Freshkills Park Blog

A Solution to Renewable Energy Storage?


Energy storage is the Holy Grail for renewable energy producers. In an ideal world, they would be able to capture that burst of wind at two in the morning and use it to power your coffee maker when you wake up at seven. A solar project in Arizona called Solana is using an innovative solution for energy storage: molten salt.

Imagine pure salt so hot it looks, and moves, like liquid water. This molten salt is the substance inside large insulated tanks that allows the Solana project to store heat for up to six hours. Most of the solar thermal energy is channeled directly to the steam generator that produces electricity, but some of the heat is diverted into heating up these molten salt tanks whose energy can be harnessed long after the sun has set from the sky.

These molten salt tanks make Solana the largest solar thermal project with energy storage in the world. Using heat to store energy is fairly new; some other solar power plants use expensive batteries to store electricity. While storing energy as heat is not mechanically efficient, the economic benefits of producing energy at peak demand may make the molten salt storage worthwhile.

Solar energy typically does a fairly good job of matching peak demands for electricity during the daylight hours, but can fall short in the early morning when people are getting ready for work or in the evenings after the sun goes down. Energy storage capabilities would allow renewable energies like solar to be harnessed around the clock, making them a more formidable competitor to fossil fuels.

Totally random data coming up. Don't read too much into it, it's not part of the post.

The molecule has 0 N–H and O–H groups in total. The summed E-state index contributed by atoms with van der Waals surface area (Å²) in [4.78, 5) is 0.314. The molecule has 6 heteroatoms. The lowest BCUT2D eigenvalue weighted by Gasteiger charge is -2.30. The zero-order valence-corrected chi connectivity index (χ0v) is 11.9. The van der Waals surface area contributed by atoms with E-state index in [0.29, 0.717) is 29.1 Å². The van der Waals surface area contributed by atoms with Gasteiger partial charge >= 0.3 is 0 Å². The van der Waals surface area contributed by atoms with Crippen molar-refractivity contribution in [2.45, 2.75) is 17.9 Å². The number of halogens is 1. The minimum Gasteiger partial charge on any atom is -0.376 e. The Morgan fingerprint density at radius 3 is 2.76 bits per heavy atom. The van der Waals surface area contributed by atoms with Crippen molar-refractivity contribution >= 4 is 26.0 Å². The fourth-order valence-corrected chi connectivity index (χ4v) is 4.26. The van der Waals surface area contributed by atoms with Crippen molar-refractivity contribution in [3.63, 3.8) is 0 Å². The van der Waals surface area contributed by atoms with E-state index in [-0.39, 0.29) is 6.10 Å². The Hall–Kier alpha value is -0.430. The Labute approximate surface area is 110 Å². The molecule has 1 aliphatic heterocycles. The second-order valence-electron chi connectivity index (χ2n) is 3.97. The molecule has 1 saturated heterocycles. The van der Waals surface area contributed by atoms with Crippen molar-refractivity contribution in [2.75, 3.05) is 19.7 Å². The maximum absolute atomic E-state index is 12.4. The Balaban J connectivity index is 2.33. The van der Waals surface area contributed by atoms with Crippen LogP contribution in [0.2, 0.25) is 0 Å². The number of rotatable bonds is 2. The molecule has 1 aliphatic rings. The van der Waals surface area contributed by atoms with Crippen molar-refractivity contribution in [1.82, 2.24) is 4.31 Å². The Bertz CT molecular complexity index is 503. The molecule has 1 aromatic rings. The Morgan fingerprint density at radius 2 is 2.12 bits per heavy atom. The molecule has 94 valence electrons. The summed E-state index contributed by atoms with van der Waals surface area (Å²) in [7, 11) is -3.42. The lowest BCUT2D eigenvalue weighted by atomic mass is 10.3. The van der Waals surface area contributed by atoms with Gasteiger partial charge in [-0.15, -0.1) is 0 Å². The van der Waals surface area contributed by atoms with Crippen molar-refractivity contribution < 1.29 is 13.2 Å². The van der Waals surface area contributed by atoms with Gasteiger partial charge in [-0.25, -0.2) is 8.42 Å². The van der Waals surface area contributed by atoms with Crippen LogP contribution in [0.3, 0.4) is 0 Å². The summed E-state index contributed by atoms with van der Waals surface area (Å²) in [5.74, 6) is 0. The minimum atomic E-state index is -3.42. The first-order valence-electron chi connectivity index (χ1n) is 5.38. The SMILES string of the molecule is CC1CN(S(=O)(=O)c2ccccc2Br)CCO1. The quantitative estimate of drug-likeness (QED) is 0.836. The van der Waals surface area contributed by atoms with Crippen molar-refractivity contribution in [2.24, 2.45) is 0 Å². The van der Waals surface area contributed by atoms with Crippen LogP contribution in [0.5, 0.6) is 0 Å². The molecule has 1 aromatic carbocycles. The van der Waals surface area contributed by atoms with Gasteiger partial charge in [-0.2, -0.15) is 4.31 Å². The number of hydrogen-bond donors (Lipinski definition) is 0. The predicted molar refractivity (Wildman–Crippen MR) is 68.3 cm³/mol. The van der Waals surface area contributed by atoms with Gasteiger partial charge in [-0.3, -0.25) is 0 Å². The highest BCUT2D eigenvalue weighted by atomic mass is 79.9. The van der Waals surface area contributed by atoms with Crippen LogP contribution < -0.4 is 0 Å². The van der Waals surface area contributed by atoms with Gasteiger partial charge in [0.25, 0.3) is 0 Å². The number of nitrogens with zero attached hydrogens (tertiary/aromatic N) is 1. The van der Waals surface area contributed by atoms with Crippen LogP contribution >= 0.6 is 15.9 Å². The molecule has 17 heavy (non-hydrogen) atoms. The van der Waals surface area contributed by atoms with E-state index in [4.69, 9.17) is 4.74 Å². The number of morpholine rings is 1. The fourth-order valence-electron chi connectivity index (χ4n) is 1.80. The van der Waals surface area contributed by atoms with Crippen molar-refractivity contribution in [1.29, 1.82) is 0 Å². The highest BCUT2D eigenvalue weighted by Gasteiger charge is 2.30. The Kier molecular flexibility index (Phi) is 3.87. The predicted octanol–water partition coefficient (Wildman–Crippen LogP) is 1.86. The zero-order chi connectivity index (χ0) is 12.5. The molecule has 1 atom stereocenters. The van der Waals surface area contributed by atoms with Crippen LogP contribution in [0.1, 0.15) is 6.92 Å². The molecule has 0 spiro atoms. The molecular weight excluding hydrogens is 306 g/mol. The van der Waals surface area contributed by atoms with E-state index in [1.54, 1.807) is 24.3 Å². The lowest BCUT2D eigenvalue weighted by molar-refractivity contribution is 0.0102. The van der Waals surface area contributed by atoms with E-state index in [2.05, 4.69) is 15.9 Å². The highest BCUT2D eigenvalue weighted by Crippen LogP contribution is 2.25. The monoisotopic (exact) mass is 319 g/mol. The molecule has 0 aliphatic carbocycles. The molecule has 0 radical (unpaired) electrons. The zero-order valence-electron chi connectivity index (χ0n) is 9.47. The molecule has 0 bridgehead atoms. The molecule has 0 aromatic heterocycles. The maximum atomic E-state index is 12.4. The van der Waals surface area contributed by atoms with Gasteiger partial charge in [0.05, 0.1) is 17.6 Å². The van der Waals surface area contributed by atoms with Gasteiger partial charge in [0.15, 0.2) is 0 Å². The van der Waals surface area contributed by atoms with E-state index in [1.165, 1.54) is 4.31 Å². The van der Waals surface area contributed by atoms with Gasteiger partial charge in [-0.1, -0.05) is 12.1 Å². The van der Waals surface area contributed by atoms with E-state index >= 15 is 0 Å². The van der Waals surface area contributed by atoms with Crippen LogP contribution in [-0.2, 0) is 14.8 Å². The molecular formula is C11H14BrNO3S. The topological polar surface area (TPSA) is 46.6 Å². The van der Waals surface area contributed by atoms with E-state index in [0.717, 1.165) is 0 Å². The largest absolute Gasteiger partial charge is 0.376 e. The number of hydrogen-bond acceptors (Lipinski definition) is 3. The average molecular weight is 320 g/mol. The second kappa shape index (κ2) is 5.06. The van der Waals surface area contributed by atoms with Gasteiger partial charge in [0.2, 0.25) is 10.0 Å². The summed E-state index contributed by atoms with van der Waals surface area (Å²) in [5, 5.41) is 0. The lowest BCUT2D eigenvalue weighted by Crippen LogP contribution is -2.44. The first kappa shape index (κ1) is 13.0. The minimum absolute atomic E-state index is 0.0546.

(Photo: Solena Project by Abengoa Solar. Article via: New York Times, “Arizona Utility Tries Storing Solar Energy for Use in the Dark”)

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November 14, 2013 - Posted by | FKP | , ,


  1. Storing energy as molten salt is not new concept – it was developed in the 90s I think. Although it keeps the solar energy as thermal, I’ve read this approach has almost 100% annual efficiency.

    I don’t quite agree about the “holy grail”. Energy storage might be very useful for domestic purposes. In most cases solar plants are connected to the power grid and the energy they produce is utilized somewhere else.

    Comment by George | November 22, 2013 | Reply

    • Thank you for pointing out that molten storage is not a new technology. To clarify, Solena is the first project in the US to use thermal energy storage.

      To your second well reasoned point, while renewable energy is typically transmitted via the grid, with our current infrastructure, about 7% of electricity is lost in transmission, a figure that increases over long distances. As the percentage of renewable energy increases, there is greater need for either increased storage or a smart grid that could smooth out the variability in production and demand across large distances.

      Comment by freshkillspark | December 17, 2013 | Reply

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